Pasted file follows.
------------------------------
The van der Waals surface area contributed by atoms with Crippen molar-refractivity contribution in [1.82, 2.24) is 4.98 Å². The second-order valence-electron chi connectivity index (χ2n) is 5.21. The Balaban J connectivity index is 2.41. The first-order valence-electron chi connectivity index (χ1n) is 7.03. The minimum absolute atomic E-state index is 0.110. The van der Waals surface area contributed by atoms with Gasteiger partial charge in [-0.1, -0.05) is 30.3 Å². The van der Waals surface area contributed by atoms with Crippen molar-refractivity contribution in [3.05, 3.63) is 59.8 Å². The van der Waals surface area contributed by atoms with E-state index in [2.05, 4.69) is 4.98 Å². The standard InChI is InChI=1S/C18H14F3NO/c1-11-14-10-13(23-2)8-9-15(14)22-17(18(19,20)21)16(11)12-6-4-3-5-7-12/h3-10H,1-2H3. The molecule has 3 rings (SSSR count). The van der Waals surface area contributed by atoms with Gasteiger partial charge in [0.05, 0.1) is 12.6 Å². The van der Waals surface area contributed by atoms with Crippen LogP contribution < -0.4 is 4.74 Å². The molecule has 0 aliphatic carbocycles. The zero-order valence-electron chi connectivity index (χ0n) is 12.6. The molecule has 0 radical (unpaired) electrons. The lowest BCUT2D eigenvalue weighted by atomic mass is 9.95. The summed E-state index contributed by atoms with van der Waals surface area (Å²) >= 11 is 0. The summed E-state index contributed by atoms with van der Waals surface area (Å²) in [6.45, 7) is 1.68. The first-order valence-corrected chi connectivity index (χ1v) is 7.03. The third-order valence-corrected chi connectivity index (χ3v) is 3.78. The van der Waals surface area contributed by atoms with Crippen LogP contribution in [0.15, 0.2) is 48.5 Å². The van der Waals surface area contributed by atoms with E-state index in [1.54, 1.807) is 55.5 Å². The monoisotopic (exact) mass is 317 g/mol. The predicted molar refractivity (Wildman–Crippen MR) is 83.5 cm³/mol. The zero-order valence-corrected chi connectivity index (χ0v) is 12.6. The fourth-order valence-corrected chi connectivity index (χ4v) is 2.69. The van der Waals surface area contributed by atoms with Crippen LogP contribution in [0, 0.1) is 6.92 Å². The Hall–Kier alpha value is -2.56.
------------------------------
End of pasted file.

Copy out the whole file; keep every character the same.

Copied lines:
The van der Waals surface area contributed by atoms with Crippen molar-refractivity contribution in [1.82, 2.24) is 4.98 Å². The second-order valence-electron chi connectivity index (χ2n) is 5.21. The Balaban J connectivity index is 2.41. The first-order valence-electron chi connectivity index (χ1n) is 7.03. The minimum absolute atomic E-state index is 0.110. The van der Waals surface area contributed by atoms with Gasteiger partial charge in [-0.1, -0.05) is 30.3 Å². The van der Waals surface area contributed by atoms with Crippen molar-refractivity contribution in [3.05, 3.63) is 59.8 Å². The van der Waals surface area contributed by atoms with E-state index in [2.05, 4.69) is 4.98 Å². The standard InChI is InChI=1S/C18H14F3NO/c1-11-14-10-13(23-2)8-9-15(14)22-17(18(19,20)21)16(11)12-6-4-3-5-7-12/h3-10H,1-2H3. The molecule has 3 rings (SSSR count). The van der Waals surface area contributed by atoms with Gasteiger partial charge in [0.05, 0.1) is 12.6 Å². The van der Waals surface area contributed by atoms with Crippen LogP contribution < -0.4 is 4.74 Å². The molecule has 0 aliphatic carbocycles. The zero-order valence-electron chi connectivity index (χ0n) is 12.6. The molecule has 0 radical (unpaired) electrons. The lowest BCUT2D eigenvalue weighted by atomic mass is 9.95. The summed E-state index contributed by atoms with van der Waals surface area (Å²) >= 11 is 0. The summed E-state index contributed by atoms with van der Waals surface area (Å²) in [6.45, 7) is 1.68. The first-order valence-corrected chi connectivity index (χ1v) is 7.03. The third-order valence-corrected chi connectivity index (χ3v) is 3.78. The van der Waals surface area contributed by atoms with Crippen LogP contribution in [0.15, 0.2) is 48.5 Å². The van der Waals surface area contributed by atoms with E-state index in [1.54, 1.807) is 55.5 Å². The monoisotopic (exact) mass is 317 g/mol. The predicted molar refractivity (Wildman–Crippen MR) is 83.5 cm³/mol. The zero-order valence-corrected chi connectivity index (χ0v) is 12.6. The fourth-order valence-corrected chi connectivity index (χ4v) is 2.69. The van der Waals surface area contributed by atoms with Crippen LogP contribution in [0, 0.1) is 6.92 Å². The Hall–Kier alpha value is -2.56.